Explanation I in section 8(2) of the IGST Act, 2017 states that where a person has an establishment in India and any other establishment outside India then such establishments shall be treated as establishment of distinct persons. Where the Indian arm is set up as a liaison office or a branch they would be treated as establishments of the same entity and hence the supply inter se shall not qualify as export of services.
However, if the Indian arm is set up as a wholly owned subsidiary company incorporated under the Indian laws, the foreign company and the Indian subsidiary would not be governed by the provisions of distinct person or related person as both are separate legal entities.
Supply of Export of Services between two Distinct persons is Exempt from GST
According to clause 10F of notification 9/2017 IGST (Rate) service made to distinct person shall be exempt from tax provided the place of supply of the service is outside India in accordance with section 13 of Integrated Goods and Services Tax Act, 2017. Therefore, no tax should be charged if other conditions are fulfilled. Para 10F of the Notification 9/2017 is reproduced as under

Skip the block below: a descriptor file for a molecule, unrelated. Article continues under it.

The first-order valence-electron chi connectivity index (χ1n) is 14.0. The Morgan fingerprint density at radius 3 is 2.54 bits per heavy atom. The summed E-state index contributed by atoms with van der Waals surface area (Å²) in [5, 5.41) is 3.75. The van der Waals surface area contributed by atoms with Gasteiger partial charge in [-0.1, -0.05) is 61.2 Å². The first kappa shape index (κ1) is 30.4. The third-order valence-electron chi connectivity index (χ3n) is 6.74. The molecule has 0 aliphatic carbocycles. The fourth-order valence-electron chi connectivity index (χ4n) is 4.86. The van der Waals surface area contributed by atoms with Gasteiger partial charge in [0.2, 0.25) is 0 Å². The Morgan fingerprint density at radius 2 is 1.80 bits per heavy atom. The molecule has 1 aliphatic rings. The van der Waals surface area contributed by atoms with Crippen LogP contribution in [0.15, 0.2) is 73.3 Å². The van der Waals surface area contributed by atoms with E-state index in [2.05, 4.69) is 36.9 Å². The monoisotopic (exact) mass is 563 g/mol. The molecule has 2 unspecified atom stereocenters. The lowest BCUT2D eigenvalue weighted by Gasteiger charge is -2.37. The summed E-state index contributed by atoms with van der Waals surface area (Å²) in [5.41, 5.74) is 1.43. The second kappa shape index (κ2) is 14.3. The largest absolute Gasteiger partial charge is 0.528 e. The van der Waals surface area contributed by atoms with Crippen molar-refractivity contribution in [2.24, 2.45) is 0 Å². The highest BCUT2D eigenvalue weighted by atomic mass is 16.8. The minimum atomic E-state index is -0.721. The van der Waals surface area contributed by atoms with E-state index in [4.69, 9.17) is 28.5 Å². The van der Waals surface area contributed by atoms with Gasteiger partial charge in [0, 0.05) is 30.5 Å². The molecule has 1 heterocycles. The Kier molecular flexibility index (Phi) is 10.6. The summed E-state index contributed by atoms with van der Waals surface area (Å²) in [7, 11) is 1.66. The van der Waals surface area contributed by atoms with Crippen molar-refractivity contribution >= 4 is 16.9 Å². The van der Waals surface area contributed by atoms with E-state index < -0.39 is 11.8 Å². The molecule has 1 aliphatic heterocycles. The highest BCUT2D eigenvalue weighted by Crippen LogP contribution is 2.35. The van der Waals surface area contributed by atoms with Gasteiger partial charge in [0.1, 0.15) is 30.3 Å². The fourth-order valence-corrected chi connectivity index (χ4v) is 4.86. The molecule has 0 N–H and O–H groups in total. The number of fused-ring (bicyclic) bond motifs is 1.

Description of Services
Services supplied by an establishment of a person in India to any establishment of that person outside India, which are treated as establishments of distinct persons in accordance with Explanation 1 in section 8 of the Integrated Goods and Services Tax Act, 2017.
Provided the place of supply of the service is outside India in accordance with section 13 of Integrated Goods and Services Tax Act, 2017
Section 13(8) IGST Act relating to services whose Place of Supply shall be location of the Supplier of Services.
a) services supplied by a banking company, or a financial institution, or a non-banking financial company, to account holders;
(b) intermediary services;
(c) services consisting of hiring of means of transport, including yachts but excluding aircrafts and vessels, up to a period of one month.